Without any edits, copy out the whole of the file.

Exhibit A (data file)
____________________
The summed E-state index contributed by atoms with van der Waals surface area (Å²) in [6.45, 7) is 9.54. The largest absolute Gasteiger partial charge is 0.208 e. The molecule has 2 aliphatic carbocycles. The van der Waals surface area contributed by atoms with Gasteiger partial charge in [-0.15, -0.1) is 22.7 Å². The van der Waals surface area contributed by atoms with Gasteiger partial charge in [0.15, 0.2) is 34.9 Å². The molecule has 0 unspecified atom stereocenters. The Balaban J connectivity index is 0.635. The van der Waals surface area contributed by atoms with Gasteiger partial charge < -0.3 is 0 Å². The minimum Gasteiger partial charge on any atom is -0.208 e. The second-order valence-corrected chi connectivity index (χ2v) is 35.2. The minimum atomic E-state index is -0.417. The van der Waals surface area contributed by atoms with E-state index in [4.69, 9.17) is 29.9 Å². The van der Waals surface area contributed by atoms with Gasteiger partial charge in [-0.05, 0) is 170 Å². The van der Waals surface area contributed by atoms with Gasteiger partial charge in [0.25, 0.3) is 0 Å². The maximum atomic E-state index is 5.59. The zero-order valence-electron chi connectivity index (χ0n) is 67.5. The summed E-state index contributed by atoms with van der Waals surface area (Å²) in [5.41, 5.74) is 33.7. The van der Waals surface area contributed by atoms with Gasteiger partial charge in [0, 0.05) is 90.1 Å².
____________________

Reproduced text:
The summed E-state index contributed by atoms with van der Waals surface area (Å²) in [6.45, 7) is 9.54. The largest absolute Gasteiger partial charge is 0.208 e. The molecule has 2 aliphatic carbocycles. The van der Waals surface area contributed by atoms with Gasteiger partial charge in [-0.15, -0.1) is 22.7 Å². The van der Waals surface area contributed by atoms with Gasteiger partial charge in [0.15, 0.2) is 34.9 Å². The molecule has 0 unspecified atom stereocenters. The Balaban J connectivity index is 0.635. The van der Waals surface area contributed by atoms with Gasteiger partial charge < -0.3 is 0 Å². The minimum Gasteiger partial charge on any atom is -0.208 e. The second-order valence-corrected chi connectivity index (χ2v) is 35.2. The minimum atomic E-state index is -0.417. The van der Waals surface area contributed by atoms with E-state index in [4.69, 9.17) is 29.9 Å². The van der Waals surface area contributed by atoms with Gasteiger partial charge in [-0.05, 0) is 170 Å². The van der Waals surface area contributed by atoms with Gasteiger partial charge in [0.25, 0.3) is 0 Å². The maximum atomic E-state index is 5.59. The zero-order valence-electron chi connectivity index (χ0n) is 67.5. The summed E-state index contributed by atoms with van der Waals surface area (Å²) in [5.41, 5.74) is 33.7. The van der Waals surface area contributed by atoms with Gasteiger partial charge in [0, 0.05) is 90.1 Å².